The first thing any mom should look for is a curriculum that meets the developmental needs of her children.
For example, five-year-olds were not designed to sit still and write for twenty minutes. At this stage of development, their bodies need continual movement and engagement.
In the Foundation Worldview Early Childhood Series, we have 4-7-year-olds out of their seats, purposefully moving their arms and legs in ways that will help them think through the concept of truth. Any sound curriculum writing team will include movement for little ones.
Other features to look for are the size of the lines students are asked to write on. Most eight-year-olds do not yet have the fine-motor coordination to write on college-rule lines (hence the name “college ruled”).
Conversely, high schoolers should be expected to type most of their work and read longer passages of literature, history, science, and mathematics.
Another important factor to consider is choosing a curriculum that best fits your teaching style.
Do you plan to implement this curriculum every day or just once per week? If the answer is once per week, you will want to find a curriculum with no more than fifty lessons.
Do you plan to teach this subject directly to your child or do you hope to have someone else do that? If you do not feel equipped to lead your child through a particular subject, you will want to choose a curriculum that is video-based or one that offers a live virtual class.
Finally, it is important to consider the worldview from which the curriculum stems.
Many curriculums are published by Christian companies. However, some of these curriculums do not actually stem from a biblical worldview.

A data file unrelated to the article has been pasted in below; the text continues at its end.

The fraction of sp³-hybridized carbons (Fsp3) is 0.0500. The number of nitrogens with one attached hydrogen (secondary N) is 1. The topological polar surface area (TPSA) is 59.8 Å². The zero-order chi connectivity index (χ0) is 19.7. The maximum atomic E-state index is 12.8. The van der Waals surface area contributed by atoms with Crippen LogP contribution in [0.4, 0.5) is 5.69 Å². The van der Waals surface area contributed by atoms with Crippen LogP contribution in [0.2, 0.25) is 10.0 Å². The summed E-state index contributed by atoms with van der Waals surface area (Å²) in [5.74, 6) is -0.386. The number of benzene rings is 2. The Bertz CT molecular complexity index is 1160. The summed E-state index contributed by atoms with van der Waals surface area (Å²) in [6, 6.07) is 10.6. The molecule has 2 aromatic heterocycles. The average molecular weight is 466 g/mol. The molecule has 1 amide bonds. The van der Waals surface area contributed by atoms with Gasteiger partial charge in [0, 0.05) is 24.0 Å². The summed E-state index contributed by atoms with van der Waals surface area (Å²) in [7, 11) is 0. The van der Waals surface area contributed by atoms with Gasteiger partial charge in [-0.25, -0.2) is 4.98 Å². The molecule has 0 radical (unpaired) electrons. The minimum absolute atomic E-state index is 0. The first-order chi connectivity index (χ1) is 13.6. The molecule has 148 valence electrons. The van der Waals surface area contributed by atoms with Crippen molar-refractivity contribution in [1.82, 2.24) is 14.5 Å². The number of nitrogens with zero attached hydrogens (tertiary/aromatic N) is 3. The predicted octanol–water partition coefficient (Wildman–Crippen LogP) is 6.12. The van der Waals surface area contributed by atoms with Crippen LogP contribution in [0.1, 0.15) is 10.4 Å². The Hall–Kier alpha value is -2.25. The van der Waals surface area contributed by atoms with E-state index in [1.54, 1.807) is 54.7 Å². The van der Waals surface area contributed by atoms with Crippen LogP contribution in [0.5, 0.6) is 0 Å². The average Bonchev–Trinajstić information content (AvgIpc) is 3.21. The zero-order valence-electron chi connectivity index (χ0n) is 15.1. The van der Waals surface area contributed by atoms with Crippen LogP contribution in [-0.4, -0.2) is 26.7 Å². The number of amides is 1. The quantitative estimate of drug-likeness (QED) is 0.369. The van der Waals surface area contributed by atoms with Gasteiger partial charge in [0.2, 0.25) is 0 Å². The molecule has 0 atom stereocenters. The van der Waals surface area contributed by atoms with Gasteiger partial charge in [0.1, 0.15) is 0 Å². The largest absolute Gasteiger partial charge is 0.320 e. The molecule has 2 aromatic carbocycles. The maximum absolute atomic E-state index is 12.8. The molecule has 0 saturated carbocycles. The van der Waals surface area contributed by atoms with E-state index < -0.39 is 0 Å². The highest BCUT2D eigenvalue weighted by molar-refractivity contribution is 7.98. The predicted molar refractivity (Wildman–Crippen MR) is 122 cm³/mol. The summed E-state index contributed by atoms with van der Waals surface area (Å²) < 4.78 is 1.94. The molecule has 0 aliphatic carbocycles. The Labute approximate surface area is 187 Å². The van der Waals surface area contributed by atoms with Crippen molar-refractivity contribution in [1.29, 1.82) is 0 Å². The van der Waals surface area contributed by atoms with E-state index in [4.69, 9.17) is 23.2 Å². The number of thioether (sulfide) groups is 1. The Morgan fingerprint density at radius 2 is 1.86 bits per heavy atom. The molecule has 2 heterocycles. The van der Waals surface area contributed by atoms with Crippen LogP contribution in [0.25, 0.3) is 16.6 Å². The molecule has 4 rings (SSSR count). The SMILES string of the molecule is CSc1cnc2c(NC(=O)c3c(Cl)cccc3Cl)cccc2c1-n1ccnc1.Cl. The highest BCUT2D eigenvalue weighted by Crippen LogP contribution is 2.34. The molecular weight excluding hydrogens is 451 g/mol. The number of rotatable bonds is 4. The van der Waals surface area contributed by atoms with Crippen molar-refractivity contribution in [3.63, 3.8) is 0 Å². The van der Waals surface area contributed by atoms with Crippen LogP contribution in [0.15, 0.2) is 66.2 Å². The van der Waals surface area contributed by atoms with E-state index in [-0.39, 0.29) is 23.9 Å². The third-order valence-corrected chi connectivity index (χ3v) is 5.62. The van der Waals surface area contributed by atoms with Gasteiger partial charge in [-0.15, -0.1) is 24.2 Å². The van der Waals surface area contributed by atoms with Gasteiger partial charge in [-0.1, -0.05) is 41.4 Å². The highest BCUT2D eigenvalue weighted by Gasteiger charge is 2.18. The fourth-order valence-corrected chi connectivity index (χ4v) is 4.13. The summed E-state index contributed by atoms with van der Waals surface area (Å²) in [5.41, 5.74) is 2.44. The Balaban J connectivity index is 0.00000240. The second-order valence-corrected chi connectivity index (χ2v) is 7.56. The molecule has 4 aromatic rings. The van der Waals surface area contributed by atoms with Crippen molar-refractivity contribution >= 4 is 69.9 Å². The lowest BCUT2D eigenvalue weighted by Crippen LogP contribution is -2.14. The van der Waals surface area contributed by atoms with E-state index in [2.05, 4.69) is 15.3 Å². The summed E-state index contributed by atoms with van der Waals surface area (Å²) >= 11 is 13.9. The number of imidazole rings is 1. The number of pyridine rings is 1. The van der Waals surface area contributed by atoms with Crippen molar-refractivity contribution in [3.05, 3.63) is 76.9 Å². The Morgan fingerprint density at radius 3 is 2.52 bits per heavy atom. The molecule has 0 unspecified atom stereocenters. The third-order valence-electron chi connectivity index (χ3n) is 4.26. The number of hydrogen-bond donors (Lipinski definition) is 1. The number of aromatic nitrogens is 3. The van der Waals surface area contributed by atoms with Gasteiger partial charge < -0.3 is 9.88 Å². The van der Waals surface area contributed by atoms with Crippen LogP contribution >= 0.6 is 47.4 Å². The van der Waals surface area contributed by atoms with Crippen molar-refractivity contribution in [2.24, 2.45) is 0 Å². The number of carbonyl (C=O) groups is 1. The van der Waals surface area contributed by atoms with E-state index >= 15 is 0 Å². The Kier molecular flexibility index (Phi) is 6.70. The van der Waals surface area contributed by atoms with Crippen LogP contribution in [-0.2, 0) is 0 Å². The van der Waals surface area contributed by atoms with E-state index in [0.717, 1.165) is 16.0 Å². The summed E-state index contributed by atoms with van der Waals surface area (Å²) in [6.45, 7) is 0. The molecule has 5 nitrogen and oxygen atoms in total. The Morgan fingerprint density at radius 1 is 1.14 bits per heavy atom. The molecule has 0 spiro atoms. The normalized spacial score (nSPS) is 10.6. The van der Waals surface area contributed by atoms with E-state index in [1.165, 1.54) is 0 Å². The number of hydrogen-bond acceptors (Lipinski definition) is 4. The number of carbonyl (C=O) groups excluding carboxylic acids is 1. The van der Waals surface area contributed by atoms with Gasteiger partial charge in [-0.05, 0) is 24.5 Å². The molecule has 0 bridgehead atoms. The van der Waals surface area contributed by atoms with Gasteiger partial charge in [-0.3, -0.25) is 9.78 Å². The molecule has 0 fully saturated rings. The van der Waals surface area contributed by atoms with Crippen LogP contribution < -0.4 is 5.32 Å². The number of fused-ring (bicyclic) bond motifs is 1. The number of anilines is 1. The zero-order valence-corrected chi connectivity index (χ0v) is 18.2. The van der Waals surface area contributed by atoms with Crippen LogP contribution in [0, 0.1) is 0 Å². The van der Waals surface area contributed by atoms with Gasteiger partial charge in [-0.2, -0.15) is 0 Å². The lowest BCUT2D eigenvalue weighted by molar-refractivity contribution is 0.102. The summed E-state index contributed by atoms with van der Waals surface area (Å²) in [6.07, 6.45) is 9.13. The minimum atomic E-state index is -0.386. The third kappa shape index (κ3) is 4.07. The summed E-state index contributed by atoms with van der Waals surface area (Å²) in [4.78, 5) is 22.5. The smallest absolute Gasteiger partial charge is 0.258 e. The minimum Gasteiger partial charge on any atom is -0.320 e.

Instead of having children critically think through what math, literature, science, and history have to do with a Christianity, these curriculums simply include Christian sounding language and a few bible verses, no critical worldview thinking involved.
When choosing a Christian homeschooling curriculum, it is important to either choose a curriculum that includes critical worldview analysis or to supplement with a curriculum that can meet this need.
Don’t just trust that a curriculum stems from a biblical worldview simply because those buzzwords are plastered all over a company's website or promo materials.
Call the company and ask if they can give you a few basic examples of how multiplication, literature, or history are taught from a biblical worldview.
If their answer involves bible verses in the textbooks, but lacks any specific examples of how students are critically thinking through the content from a worldview perspective, it would be wise to either choose another company or add in a supplemental curriculum.
Whether you have dreamed of homeschooling your children since you were five or this was a last-minute and unexpected decision, homeschooling provides an incredible opportunity to continue equipping your children to think, love, and act in ways that align with God’s design.
With a little intentionality in choosing a curriculum, you will be well on your way to success in this new adventure!
About Elizabeth Urbanowicz
Elizabeth Urbanowicz is a follower of Jesus who is passionate about equipping kids to understand the truth of the Christian worldview. Elizabeth holds a B.S. in Elementary Education from Gordon College, an M.S.Ed. in Education from Northern Illinois University, and an M.A. in Christian Apologetics from Biola University. Elizabeth spent the first decade of her professional career teaching elementary students at a Christian school. Elizabeth now works full time on developing comparative worldview and apologetics resources for children. Her goal is to prepare the next generation to be lifelong critical thinkers and, most importantly, lifelong disciples of Jesus.